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The previous section discussed a special class of parametric functions called polar
functions. We know that
and so we can compute the derivative of with respect to using differentials: provided that .
With polar functions we have
provided that .
Consider the limaçon on the interval :
Find the equation of the tangent line to the curve at .
We start by
computing the derivative in rectangular coordinates. Recall that
and therefore When ,
Thus the equation of the line (in polarrectangular coordinates) tangent to the limaçon at is
Consider the limaçon given by on the interval . Find Cartesian coordinates
for the points where the tangent line to this limaçon is horizontal.
these points where the tangent lines are horizontal, we seek points where .
From earlier, we discovered so now we must find where the numerator is .
Since the numerator is equal to and since a product is zero when botheither of the terms is zero, the numerator is zero when
Let’s examine the case of first, and restrict to the situation where is between
and . If is in the interval , then when . If is in the interval , then when
The corresponding points in rectangular coordinates are
meaning , and
But the numerator was the product of and another term, namely So the numerator is also zero
At this point we have a choice to make: We can either apply the arcsin function and
solve for , or we can work with directly. Perhaps the easier route is to work
with directly. To explore , we may choose an algebraic method employing
the Pythagorean identity, or a geometric method looking at the unit circle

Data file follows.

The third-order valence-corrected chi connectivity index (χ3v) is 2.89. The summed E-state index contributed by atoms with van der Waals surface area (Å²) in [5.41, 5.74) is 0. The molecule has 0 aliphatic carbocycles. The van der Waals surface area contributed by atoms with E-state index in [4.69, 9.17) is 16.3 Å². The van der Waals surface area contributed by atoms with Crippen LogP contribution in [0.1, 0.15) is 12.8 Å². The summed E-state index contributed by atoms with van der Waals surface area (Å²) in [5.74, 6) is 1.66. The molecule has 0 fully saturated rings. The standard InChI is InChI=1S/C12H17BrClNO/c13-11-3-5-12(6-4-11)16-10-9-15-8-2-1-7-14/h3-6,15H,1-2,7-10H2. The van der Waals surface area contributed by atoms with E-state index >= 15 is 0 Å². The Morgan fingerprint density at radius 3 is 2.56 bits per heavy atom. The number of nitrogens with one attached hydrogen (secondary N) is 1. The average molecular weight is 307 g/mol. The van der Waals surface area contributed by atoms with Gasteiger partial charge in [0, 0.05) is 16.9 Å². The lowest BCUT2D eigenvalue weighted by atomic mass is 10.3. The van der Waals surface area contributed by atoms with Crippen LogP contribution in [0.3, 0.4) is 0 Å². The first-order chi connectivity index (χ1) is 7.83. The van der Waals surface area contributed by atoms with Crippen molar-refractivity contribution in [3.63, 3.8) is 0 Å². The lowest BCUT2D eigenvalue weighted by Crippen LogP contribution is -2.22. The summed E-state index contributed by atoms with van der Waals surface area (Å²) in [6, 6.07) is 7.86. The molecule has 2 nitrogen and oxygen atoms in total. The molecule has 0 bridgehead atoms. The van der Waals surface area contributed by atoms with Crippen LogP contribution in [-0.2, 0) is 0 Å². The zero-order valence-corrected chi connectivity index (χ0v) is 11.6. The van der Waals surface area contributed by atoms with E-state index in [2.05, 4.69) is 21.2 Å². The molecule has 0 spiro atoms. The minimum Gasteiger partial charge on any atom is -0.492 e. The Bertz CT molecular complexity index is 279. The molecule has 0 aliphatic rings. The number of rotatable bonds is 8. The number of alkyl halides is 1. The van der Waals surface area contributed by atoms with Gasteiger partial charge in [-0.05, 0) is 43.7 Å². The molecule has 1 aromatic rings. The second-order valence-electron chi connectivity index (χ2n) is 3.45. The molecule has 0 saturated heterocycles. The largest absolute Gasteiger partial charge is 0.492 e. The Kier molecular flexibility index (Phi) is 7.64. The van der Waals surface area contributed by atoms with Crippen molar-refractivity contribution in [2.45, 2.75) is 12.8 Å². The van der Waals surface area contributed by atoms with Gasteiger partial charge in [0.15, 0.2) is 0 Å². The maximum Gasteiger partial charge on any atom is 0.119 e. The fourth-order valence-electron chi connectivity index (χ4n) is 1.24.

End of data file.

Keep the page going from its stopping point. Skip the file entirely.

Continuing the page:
with the Pythagorean theorem. Let’s take the geometric route to compute .
Hence the derivative is zerois oneis undefined at
meaning , and
In summary, the graph of on the interval has horizontal tangent lines at the points
You can confirm this by looking at the graph below:
Again consider our friend the limaçon given by on the interval . Find Cartesian
coordinates for the points where the tangent line to this limaçon is vertical.
To find the
vertical tangent lines, we seek points where the denominator of is equal to zero. To
start, we will convert to , and express the denominator as a quadratic expression in :
We then set this equal to zero and note that the equation is
quadratic equation in the variable . The quadratic formula gives that
Now we can find cosine either geometrically via the unit circle or algebraically with
the Pythagorean identity. This time, let’s take the more algebraic route with the
Pythagorean identity. When , then
So and when ,
So So now we know that the graph of on has vertical tangent lines at the four
we see that the graph of on has vertical tangent lines at
You can confirm this visually by looking at the graph below:
When the graph of the polar function intersects the origin (sometimes called the
“pole”), then for some angle .
When , what is the formula for ?
The answer to the question above leads us to an interesting point. It tells us
the slope of the tangent line at the pole. When a polar graph touches the
pole at , the equation of the tangent line in polar coordinates at the pole is
Find the equations of the lines tangent to the graph of at the pole.
We need to know
Thus the equations of the tangent lines, in polarrectangular coordinates, are
In rectangular form, the tangent lines are and . You can confirm this by looking at
the graph below: